As Dr Thomas noted, it is not unusual for children to gamble, particularly using apps on smart phones. It is not unusual for children to do this and not understand that they are not meant to be doing this. It is not unusual for people under 18 to think that they are not taking a risk gambling, which is of great concern to the people around them, and that is something about understanding risk at appropriate age.

So I wanted to make that comment, because it has been rather a hot topic down here in Melbourne. We have Responsible Gambling Awareness Week the week after next, and the focus this year is on youth and gambling for this reason. We now think it is necessary. The community, the government and even industry think that we need to talk to young people about gambling.

CHAIR: Thank you, Ms Wilson.

Senator XENOPHON: I will pose the same question I posed to Dr Thomas. How do we increase the 10 per cent of people the Productivity Commission says seek help for their gambling problems? How do we get that way up there? What do you think will work? Stigma was mentioned by Dr Thomas. But what practical measures are there? You mentioned a generation that does not know anything other than poker machines in pubs and clubs in Victoria. What are practical measures to get people through the door to get the help that they need when they have a problem?

Ms Wilson : We totally agree with Dr Thomas about the stigma issue. I think the committee started out by hearing from people like Mr Tom Cummings this morning. I have heard Tom's story in many different ways many different times and it never fails to affect me and it is similar when I talk to other people who are self-identified problem gamblers about what they have gone through and what they experience. Learning from people who have faced the problem is certainly an important thing. Then you have to apply that to measures, policy settings, availability and access to Gamblers Help services.

I hear from our colleagues in our gambling help person-to-person delivery area in Victoria that they are fully stretched. There are now sometimes waiting lists to see them and receive their services. There is the national phone number, and people are filtered through that if they want to proceed to person-to-person counselling, but sometimes there can be a delay through sheer numbers.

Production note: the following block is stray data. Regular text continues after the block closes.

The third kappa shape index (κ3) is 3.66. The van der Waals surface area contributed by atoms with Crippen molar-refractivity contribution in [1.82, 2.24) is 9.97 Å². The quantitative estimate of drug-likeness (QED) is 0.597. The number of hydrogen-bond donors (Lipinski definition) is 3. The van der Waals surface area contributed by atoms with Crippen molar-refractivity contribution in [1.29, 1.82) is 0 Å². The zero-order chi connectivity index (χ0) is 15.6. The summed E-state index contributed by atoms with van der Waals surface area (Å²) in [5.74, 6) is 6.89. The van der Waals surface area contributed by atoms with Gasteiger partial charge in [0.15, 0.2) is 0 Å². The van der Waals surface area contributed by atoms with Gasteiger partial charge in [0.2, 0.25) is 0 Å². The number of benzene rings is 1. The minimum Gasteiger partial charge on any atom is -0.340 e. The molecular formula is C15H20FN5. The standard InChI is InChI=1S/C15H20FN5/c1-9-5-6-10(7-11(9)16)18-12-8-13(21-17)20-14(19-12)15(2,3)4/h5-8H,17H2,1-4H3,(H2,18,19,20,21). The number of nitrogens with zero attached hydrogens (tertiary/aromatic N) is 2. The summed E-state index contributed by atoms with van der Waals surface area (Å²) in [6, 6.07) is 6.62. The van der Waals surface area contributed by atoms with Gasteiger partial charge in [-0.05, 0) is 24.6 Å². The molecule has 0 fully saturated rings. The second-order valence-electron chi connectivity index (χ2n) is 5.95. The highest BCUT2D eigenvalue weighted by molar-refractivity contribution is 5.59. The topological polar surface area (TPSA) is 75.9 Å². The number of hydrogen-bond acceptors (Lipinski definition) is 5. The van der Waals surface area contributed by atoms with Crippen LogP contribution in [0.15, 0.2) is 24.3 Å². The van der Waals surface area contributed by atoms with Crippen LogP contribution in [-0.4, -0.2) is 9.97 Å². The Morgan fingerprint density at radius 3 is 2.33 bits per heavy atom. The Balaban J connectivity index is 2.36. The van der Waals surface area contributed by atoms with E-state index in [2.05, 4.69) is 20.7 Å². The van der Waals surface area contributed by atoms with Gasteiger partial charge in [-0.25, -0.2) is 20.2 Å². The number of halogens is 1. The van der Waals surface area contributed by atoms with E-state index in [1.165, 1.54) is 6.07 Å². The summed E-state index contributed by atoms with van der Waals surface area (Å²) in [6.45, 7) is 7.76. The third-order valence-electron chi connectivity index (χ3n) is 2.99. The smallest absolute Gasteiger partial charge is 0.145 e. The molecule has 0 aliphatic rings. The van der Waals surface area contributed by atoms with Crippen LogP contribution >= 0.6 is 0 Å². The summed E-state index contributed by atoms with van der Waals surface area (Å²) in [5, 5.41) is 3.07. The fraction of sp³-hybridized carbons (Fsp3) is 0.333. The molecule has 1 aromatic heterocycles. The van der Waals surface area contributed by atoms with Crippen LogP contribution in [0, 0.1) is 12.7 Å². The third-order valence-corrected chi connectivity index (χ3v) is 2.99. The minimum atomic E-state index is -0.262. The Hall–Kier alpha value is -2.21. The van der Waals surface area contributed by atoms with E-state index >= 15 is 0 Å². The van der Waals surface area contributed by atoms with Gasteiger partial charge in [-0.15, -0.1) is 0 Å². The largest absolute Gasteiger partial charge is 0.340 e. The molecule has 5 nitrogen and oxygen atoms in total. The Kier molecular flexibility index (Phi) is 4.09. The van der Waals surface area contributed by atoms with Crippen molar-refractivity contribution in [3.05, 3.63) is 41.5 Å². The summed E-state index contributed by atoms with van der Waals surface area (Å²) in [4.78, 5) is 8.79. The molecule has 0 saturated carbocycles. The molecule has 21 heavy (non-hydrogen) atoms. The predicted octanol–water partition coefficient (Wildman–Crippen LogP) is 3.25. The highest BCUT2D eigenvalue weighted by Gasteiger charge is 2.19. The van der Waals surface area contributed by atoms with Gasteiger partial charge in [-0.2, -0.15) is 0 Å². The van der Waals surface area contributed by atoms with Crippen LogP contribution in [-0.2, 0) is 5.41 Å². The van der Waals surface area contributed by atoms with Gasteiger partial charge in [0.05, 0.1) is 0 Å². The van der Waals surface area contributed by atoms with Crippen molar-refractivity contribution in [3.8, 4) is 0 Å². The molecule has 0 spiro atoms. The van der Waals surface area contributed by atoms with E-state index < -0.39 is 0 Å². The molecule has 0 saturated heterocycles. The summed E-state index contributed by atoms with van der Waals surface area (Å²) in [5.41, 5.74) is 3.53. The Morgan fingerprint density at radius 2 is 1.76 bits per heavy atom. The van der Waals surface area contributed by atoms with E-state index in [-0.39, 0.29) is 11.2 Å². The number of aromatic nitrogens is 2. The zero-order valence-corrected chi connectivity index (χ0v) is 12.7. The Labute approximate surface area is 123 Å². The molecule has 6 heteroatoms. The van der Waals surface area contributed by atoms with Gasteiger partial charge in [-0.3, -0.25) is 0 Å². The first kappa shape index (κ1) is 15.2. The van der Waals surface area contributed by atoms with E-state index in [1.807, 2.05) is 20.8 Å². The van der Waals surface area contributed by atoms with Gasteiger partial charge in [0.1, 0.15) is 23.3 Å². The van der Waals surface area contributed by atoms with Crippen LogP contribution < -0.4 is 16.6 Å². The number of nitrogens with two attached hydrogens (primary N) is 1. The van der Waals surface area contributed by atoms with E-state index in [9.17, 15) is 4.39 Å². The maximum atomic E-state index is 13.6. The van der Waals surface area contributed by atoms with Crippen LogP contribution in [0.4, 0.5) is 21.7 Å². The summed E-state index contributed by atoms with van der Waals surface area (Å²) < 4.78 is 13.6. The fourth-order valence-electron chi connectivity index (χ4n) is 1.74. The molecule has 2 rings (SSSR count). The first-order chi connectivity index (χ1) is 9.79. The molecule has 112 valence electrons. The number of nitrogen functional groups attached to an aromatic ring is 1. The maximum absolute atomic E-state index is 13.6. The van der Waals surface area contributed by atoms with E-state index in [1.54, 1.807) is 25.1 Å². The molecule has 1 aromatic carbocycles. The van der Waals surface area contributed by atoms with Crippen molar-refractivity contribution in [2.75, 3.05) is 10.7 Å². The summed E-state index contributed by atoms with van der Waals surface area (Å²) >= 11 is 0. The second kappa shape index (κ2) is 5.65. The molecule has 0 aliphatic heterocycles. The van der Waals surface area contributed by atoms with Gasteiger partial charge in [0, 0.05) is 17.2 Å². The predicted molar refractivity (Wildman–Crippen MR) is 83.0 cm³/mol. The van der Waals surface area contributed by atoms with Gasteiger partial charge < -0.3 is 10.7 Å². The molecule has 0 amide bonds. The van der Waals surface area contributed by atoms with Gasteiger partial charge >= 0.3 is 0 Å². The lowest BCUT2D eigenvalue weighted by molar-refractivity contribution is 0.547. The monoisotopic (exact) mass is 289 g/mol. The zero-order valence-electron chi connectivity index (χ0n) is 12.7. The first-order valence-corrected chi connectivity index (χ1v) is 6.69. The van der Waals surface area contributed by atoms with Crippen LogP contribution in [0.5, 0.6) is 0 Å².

We also know that a lot of people do not come directly to gambling counselling. Mr Cummings mentioned that he had seen a relationships counsellor first. That is what we hear as well. They particularly come through financial counselling or family counselling referring people on to gambling counselling. So we fully support the public health model of an integrated approach to treating people's problems, because then you can make sure that people are referred to gambling counselling if that becomes identified as the primary issue.

So knowing where there is help, making sure there is lots of help, destigmatising that help and making sure that from a young age people are aware that there is help available and you can seek it is very valued. But we need more than just a message of 'Get help', because people will say, 'Well, I don't have a problem; I don't need help.'

Senator XENOPHON: In Sydney yesterday we heard evidence from some counsellors. But it was their understanding that the last television campaign asking people to come forward was about 10 years ago. The committee will get confirmation of that. I know in South Australia when there has been an effective television campaign, you have a lot of people coming forward and there is a spike in numbers. When was the last time Victoria had a full-on television campaign? Was it 'Think of what you're really gambling with'?

Ms Wilson : No, I think there have been more recent ones than that. There were some that ran towards the end of last year on online gambling. I think Turning Point Alcohol and Drug Centre will talk about that when they appear this afternoon.

Senator XENOPHON: But in terms of a full-on campaign to get people to come forward on poker machines, which is the source of about 85 per cent of problem gambling in Australia, when was the last time in Victoria?

Ms Wilson : Last year there was the 'Know the odds' campaign, which was very successful in the evaluations that I have been allowed to see. That covered a range of gambling, including poker machines. As I understand it, that was very successful in driving people to Victorian gambling help services.